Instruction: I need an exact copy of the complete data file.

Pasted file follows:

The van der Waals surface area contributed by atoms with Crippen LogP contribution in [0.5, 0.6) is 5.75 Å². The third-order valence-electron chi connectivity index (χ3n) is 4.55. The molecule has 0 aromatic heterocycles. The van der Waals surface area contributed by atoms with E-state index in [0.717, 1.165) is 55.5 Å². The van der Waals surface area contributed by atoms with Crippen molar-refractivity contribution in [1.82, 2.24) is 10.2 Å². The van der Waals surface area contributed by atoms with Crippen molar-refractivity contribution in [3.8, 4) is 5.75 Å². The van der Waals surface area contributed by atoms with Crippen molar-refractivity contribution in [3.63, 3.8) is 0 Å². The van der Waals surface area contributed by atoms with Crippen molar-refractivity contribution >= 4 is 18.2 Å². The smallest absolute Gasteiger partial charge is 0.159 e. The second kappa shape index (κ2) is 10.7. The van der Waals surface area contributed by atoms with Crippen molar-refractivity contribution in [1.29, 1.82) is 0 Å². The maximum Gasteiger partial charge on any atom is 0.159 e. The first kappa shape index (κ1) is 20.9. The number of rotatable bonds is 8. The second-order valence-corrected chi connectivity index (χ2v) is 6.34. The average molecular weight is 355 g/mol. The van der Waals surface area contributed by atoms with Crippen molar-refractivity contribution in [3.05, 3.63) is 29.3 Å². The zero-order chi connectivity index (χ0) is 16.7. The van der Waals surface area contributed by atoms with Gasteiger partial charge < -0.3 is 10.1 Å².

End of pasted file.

The van der Waals surface area contributed by atoms with Crippen LogP contribution in [0.5, 0.6) is 5.75 Å². The third-order valence-electron chi connectivity index (χ3n) is 4.55. The molecule has 0 aromatic heterocycles. The van der Waals surface area contributed by atoms with E-state index in [0.717, 1.165) is 55.5 Å². The van der Waals surface area contributed by atoms with Crippen molar-refractivity contribution in [1.82, 2.24) is 10.2 Å². The van der Waals surface area contributed by atoms with Crippen molar-refractivity contribution in [3.8, 4) is 5.75 Å². The van der Waals surface area contributed by atoms with Crippen molar-refractivity contribution in [3.63, 3.8) is 0 Å². The van der Waals surface area contributed by atoms with Crippen molar-refractivity contribution >= 4 is 18.2 Å². The smallest absolute Gasteiger partial charge is 0.159 e. The second kappa shape index (κ2) is 10.7. The van der Waals surface area contributed by atoms with Crippen molar-refractivity contribution in [1.29, 1.82) is 0 Å². The maximum Gasteiger partial charge on any atom is 0.159 e. The first kappa shape index (κ1) is 20.9. The number of rotatable bonds is 8. The second-order valence-corrected chi connectivity index (χ2v) is 6.34. The average molecular weight is 355 g/mol. The van der Waals surface area contributed by atoms with Crippen molar-refractivity contribution in [3.05, 3.63) is 29.3 Å². The zero-order chi connectivity index (χ0) is 16.7. The van der Waals surface area contributed by atoms with Gasteiger partial charge < -0.3 is 10.1 Å².